Julie (not her real name) is a 15-year-old runaway trying to survive. Coming from a broken home, she has no money, little education, no shelter and few if any real friends. She does, however, have her body, and unfortunately that has substantial value to many who are willing to exploit her. Predators who know that she is desperate for food and shelter “sell” her to “clients” willing to pay to use her body for their base sexual gratification.
Julie isn’t worried about homecoming or algebra like other teenagers. Julie is concerned about where her next meal is coming from and what her next “client” is going to do to her or make her do to him. Julie is worried about staying alive.
This is not a fictional story, nor is it based in a foreign country or New York or Los Angeles. This is a true story, based in Wisconsin where children all over the state are being bought and sold for the sex. Any child can be trafficked regardless of race, class, education, gender, age or citizenship. Exploiters can lure a victim with an offer of basic necessities like food and clothing, but often the promise of attention, friendship, or a loving “relationship” is enough. Once they gain control, traffickers often resort to violence, intimidation, access to drugs, or psychological manipulation to trap the child in a life of prostitution.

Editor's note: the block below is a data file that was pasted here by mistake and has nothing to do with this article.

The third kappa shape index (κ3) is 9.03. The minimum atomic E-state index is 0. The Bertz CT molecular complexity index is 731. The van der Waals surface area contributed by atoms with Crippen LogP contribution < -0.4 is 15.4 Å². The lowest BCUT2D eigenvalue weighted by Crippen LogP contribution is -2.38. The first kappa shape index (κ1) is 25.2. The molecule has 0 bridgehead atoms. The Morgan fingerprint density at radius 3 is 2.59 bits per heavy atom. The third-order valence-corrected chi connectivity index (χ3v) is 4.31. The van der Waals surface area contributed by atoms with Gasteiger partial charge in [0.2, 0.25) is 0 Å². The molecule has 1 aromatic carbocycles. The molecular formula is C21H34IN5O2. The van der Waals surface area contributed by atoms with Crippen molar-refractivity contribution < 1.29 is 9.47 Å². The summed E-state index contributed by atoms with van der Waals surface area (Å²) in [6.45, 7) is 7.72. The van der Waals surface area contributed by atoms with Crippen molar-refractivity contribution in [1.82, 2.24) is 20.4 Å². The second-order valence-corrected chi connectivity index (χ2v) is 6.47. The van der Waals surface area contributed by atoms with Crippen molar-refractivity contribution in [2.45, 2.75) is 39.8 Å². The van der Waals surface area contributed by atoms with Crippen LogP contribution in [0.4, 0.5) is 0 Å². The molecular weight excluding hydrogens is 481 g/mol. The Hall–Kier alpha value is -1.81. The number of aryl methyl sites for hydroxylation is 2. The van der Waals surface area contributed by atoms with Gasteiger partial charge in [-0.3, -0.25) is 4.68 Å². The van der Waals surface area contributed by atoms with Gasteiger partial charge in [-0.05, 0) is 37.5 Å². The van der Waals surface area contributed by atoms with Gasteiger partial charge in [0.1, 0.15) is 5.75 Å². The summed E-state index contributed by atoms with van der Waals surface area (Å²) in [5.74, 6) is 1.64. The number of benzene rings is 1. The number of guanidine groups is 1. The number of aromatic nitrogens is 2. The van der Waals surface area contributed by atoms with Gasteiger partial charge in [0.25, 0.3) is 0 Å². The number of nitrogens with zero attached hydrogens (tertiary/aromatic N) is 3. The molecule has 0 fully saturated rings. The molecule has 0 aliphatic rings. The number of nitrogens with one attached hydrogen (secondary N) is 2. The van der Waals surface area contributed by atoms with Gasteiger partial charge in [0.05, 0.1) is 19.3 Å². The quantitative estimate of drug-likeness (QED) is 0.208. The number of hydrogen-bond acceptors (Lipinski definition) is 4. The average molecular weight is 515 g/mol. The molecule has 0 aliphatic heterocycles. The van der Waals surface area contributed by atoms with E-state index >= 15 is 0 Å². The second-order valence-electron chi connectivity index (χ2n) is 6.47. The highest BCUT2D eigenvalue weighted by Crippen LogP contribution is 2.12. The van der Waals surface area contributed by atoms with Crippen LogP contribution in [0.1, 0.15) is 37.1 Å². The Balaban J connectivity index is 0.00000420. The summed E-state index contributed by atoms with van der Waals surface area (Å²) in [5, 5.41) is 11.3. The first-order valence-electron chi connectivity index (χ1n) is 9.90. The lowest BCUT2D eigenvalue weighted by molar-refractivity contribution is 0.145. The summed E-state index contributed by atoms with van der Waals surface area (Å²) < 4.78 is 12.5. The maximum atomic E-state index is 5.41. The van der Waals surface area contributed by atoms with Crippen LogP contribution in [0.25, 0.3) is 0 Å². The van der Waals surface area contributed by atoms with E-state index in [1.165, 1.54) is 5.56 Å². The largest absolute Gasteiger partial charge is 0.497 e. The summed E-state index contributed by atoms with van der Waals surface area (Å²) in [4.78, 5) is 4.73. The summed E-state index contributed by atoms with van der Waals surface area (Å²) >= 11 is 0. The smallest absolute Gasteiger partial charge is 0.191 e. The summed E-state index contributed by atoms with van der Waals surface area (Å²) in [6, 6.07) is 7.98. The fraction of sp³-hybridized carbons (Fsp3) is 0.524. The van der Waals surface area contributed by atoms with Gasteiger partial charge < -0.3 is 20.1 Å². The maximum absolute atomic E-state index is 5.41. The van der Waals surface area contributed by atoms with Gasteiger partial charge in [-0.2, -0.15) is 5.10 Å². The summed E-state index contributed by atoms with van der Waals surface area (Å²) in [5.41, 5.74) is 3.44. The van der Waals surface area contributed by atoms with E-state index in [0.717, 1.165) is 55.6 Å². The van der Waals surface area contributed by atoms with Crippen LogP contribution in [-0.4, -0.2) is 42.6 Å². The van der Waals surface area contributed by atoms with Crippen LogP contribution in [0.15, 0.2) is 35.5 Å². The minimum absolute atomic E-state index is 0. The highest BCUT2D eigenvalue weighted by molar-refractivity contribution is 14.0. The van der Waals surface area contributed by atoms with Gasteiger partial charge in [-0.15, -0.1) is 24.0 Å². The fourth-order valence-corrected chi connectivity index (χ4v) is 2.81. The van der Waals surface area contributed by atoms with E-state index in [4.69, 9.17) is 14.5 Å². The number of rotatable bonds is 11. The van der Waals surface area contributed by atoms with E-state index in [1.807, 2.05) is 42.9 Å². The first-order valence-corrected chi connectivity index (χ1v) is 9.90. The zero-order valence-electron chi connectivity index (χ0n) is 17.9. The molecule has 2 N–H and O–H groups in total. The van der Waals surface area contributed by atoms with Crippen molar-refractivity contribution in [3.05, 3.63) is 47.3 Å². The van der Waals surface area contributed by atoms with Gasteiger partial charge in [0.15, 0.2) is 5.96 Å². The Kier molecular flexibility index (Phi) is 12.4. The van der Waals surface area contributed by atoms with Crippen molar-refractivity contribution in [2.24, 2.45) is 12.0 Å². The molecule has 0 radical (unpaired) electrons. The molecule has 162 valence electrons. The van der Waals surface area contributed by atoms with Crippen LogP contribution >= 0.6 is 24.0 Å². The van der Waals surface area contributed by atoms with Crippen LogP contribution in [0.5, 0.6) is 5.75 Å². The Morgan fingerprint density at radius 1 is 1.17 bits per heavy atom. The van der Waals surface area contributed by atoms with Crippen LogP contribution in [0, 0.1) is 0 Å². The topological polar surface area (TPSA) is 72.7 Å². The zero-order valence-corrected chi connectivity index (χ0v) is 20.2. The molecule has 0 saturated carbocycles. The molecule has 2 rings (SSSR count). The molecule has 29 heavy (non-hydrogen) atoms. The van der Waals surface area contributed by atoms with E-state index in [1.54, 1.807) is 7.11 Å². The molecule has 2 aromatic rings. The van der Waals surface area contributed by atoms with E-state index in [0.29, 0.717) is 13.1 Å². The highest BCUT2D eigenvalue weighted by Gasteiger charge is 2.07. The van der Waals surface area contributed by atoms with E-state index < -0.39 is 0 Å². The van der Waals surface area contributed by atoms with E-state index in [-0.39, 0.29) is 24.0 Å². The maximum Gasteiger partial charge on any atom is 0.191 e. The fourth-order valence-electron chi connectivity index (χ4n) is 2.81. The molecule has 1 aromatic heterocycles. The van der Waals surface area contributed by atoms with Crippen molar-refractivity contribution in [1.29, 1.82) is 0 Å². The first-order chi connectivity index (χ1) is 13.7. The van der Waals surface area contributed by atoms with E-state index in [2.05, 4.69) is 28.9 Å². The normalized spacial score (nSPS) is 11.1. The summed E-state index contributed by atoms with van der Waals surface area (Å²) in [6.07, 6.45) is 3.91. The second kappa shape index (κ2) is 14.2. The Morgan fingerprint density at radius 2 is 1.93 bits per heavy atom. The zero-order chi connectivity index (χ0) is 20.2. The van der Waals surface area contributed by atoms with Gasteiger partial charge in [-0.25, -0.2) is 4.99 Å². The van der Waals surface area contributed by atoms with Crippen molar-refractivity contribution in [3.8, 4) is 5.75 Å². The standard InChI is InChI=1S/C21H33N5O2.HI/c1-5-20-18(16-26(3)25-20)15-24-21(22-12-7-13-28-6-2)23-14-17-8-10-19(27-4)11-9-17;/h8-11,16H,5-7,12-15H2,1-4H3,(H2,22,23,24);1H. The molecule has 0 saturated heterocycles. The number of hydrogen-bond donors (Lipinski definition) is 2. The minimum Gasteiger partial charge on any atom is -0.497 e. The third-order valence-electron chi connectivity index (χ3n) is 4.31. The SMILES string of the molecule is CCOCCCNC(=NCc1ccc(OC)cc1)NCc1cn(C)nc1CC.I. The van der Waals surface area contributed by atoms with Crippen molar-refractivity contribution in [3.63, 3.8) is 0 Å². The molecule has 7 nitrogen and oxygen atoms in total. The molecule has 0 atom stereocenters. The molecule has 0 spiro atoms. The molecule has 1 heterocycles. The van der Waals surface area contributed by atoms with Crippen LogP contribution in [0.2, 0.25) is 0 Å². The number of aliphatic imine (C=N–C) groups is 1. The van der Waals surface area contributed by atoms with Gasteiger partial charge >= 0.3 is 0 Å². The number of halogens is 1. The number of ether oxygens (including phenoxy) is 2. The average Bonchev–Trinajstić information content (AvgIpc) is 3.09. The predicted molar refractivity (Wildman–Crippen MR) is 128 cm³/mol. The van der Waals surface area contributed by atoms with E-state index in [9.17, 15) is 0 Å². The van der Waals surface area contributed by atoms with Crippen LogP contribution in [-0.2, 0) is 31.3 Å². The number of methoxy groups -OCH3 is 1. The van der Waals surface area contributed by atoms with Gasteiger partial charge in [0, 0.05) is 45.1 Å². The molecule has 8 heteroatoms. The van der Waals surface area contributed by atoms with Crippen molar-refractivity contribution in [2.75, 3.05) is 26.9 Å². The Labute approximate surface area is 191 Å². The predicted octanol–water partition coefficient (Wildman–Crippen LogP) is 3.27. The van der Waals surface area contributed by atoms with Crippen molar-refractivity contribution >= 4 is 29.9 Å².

There is no group of victims more vulnerable or more in need of law enforcement protection than these youth who are being sexually exploited. Utilizing the resources and expertise that exist in the Wisconsin Department of Justice’s Internet Crimes Against Children Task Force, can enhance law enforcement’s ability to identify and rescue child victims and hold their offenders accountable.
Learn more at J. B. Van Hollen’s Cap Times article: Child sex trafficking happens right here in Wisconsin.